Read On. Get On. Report for Save the CHildren - two young girls reading

Read On. Get On. coalition says action must be taken by the next Welsh Government

Reading Wales' FutureOver the course of the next Assembly, an estimated 26,000 children in Wales, including 10,000 of the poorest children, are at risk of leaving primary school unable to read well, if action isn’t taken.

Volunteering Matters develops and delivers high impact volunteer led solutions across the UK in response to some of the most difficult challenges facing individuals and their communities today. Our Learn Together Cymru project harnesses the power of volunteers who give their time to help children and young people one-to-one with their reading, maths, languages or other subjects and activities, in schools and in family and community learning settings across Wales.

These new figures released today by the Read On. Get On. Campaign, which Volunteering Matters are a part of highlight that decisive action must be taken over the course of the next Welsh Assembly to allow children, particularly those from low income homes, to fulfil their potential.

The coalition is urging every political party, ahead of May’s Welsh Assembly Elections, to sign up to their ambitious goal to get every child reading well by the time they finish primary school, by 2025.

The group has launched their research Reading Wales’ Future English, highlighting that without increased action to get all children reading well, it will make it harder to close the attainment gap. It will mean that children, particularly those who grow up in poverty, will face barriers at every stage in their education, with serious knock on effects for their future prospects.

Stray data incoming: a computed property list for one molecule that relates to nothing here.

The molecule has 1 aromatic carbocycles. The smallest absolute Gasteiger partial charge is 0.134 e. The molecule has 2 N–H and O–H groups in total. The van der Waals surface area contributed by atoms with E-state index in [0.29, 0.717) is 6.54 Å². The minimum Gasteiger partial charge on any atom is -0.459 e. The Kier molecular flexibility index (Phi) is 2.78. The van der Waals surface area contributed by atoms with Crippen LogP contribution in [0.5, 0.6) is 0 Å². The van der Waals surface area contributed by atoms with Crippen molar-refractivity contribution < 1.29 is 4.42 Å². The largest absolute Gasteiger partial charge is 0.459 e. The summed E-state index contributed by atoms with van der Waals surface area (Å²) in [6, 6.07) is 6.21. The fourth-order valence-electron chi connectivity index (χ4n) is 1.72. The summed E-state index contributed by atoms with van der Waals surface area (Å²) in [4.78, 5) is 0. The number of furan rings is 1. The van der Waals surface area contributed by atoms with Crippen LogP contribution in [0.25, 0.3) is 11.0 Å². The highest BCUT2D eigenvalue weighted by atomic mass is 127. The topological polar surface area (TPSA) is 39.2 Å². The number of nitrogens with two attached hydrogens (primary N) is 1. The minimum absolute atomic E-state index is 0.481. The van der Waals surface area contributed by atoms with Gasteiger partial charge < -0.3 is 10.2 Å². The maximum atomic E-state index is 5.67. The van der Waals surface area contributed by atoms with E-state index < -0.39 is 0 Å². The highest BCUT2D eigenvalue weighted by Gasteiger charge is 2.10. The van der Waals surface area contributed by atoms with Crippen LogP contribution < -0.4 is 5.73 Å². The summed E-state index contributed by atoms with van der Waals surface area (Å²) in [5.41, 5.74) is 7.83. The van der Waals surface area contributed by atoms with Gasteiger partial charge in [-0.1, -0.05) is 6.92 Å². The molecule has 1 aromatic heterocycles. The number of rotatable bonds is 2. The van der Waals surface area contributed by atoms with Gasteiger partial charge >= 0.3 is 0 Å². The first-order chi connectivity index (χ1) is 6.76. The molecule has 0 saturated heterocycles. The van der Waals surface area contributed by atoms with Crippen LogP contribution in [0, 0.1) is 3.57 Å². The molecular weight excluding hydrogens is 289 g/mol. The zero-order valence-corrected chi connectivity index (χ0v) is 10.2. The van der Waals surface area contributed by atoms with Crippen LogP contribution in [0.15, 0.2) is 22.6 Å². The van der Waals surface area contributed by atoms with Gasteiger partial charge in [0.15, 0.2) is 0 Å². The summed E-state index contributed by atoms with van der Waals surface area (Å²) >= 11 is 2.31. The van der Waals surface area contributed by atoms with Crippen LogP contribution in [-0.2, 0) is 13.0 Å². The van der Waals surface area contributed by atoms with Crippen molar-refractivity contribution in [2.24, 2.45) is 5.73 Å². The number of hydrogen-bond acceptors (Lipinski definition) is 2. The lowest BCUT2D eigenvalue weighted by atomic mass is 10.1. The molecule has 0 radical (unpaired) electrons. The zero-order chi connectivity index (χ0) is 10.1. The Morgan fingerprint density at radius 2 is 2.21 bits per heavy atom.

Mary Powell-Chandler, Chair of the Read On. Get On. coalition and Save the Children’s Head of Wales said:

“Until we succeed in giving every child in Wales the support they need to read well, thousands of children will continue to struggle through their education with limited opportunities to learn and succeed. Low levels of literacy have long term consequences for the resilience of our communities, the capacity of our workforce and our national economy, as well as contributing to the entrenched inequalities in our society between poorer children and their peers.”

“Closing this attainment gap starts at home. Reading in the early years develops language, grows imaginations, strengthens bonds and encourages communication – we know that the benefits are numerous and it is utterly crucial for a child’s development.”

Rob Williams, Director of Policy, NAHT Cymru said:

“School leaders fully understand the importance of reading as an essential skill to succeed in life. As well as opening up a world of opportunities to children from every background, reading should also be a pleasure in its own right.

Teresa Walters, Learn Together Cymru Project Manager, Volunteering Matters Cymru said:

“We are proud to be members of the Read On. Get On. coalition.  The campaign is both a vital call to action and recognition of the massive challenge ahead, particularly by those children growing up in poverty.   Our aim is to help all children in Wales, no matter where they live or their financial circumstances, to grow up with a love of reading and an equal chance at school and in life. We pledge the support of our staff and our 500+ schools volunteers in this challenge.”

Read the report here:


Reading Wales’s Future English.